The Nathan Fingerle family was named one of two Farm Families of the Year by the Wabash County Chamber of Commerce. The Fingerle family includes (front row, from left) Serena Fingerle, Elma Cook, Doug Cook, Chloe Fingerle, Isaiah Fingerle, Marlin Fingerle, Selah Fingerle, Marcia Fingerle, Salome Fingerle, (back row, from left) Cheri Reiman, Esther Shankster, Logan Fingerle, Nathan Fingerle, Diane Fingerle, Carson Fingerle, Malachi Fingerle, Hadassah Fingerle and Grace Fingerle. Reiman and Shankster are RiverRidge Farms employees. Photo by Emma Rausch
By Emma Rausch
ROANN – Rain, shine, sleet or snow, for nine years Nathan Fingerle’s RiverRidge Farm has supplied Wabash County with organic greens throughout all four season.
The 1.5-acre farm, located at 9559 N. 250 W. in Roann, home-grows all-organic vegetables and sells fruits, meats, honey, soil fertilizer and much more.
This year, the Wabash County Chamber of Commerce will honor Fingerle and his family as one of two Farm Families of the Year for his farm’s practices. On Tuesday, March 21, Fingerle and the Hawkins Family Farm will receive recognition during the annual Ag Day Dinner at the Heartland REMC community room.
Since 1940, Fingerle’s family has lived on the humble plot of land.
“Basically, this is the house I grew up in,” Fingerle told The Paper of Wabash County at his kitchen table. “This is the place I grew up and we only had a few livestock. As a kid, I was a very lazy youth. We’re near the Eel River and I loved to fish. My dream and goal in life was to be a professional bass fisherman. That never happened and I am very thankful for that.
“I was very lazy. People that knew me as a youth can’t believe that I’m doing what I’m doing today.”
But he had a very different vision for his children, Chloe, Isaiah, Selah, Salome, Logan, Carson, Malachi, Hadassah and Grace.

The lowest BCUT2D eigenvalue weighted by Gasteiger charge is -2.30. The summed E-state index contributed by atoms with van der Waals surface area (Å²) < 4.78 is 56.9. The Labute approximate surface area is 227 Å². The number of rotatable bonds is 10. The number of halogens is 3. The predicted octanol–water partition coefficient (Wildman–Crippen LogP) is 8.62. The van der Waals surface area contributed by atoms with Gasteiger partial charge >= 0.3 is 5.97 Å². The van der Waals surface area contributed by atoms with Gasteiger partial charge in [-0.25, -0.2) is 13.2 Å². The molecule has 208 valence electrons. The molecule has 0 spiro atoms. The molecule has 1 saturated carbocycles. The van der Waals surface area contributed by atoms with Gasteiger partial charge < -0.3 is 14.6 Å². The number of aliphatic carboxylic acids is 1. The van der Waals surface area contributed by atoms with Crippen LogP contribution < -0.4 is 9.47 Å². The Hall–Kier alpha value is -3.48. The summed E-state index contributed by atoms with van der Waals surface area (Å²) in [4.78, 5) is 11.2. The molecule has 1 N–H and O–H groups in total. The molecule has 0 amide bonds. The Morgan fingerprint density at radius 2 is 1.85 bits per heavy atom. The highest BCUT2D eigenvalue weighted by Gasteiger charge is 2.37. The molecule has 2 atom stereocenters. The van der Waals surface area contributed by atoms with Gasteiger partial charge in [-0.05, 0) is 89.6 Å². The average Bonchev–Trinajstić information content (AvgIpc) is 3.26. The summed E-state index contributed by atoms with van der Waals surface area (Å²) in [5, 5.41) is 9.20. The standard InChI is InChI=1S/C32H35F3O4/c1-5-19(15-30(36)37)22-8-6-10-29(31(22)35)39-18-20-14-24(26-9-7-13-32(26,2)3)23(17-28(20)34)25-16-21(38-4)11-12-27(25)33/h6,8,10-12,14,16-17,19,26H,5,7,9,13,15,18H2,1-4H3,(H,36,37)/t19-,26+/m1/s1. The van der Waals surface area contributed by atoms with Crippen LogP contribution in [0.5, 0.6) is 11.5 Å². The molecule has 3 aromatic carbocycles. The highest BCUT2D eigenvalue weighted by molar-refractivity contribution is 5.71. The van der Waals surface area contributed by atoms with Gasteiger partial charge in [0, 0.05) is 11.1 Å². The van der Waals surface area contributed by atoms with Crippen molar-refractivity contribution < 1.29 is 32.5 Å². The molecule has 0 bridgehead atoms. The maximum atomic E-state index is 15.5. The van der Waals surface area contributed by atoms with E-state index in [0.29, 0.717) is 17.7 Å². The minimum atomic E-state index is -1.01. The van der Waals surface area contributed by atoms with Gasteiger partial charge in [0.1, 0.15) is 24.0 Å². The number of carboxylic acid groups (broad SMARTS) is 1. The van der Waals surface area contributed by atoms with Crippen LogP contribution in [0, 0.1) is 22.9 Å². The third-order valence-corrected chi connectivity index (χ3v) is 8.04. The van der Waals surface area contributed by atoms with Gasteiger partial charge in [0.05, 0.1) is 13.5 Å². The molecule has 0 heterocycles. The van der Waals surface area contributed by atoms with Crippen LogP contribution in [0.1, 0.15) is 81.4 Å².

“It took until my teenage years to learn to actually like to work,” he continued. “I worked only enough to earn enough money to go fishing again and I wanted to give (my children) an opportunity to learn to work with their hands, and that’s a fight some days. Some days they love it. Some days they don’t. That’s probably the testimony of any body.
“But that was the vision for me.”
Prior to the farm, Fingerle worked as a factory worker and he set a goal to get out.
“I was working in a factory, making lots of money, but I was away from the family,” he explained. “And this has given me the opportunity. I spend as much time at meals with my family as I did traveling to and from work. I love my life. I love my family. I wanted to be here as much as possible.”
The change that set Fingerle’s business idea in motion occurred 10 years ago, before RiverRidge Farms’ establishment.
Fingerle’s business used to be a commercial flower green house.
“My wife and I when we first married 18-years ago, we actually had a commercial flower greenhouse and we very quickly realized it would have to get very large to work out,” he said. “So we got out of it, sold the off greenhouses, but I kept one of them and ... started experimenting and it snowballed from there.
“We started taking produce to the factory. The men at the factory started buying it and we thought we could actually get some viable business.”
In 2008, together with his wife, Diane, and nine children, Fingerle began to learn and grow in agriculture to produce organic goods throughout the year.
While the operation may be small, it’s capable of maintaining constant cash flow by utilizing high tunnel green houses to produce crops all four seasons of the year.
“By having fresh produce year around, it keeps customers coming not only for the tomatoes, the squash and the peppers in the summer time, but year around they’re able to find something fresh in northern Wabash County,” Fingerle said. “We love it.”
Also a key component of the farm’s success is its transparency with welcoming and encouraging customers to learn about the products their purchasing, according to Fingerle.
“To me, communication in any relationship is paramount whether it’s a marriage relationship, whether it’s an employer relationship or a customer relation, for them to get to know you,” he said. “There’s a little bumper sticker that’s kind of trite that says, ‘Know your farmer. Know your food.’ And it’s true.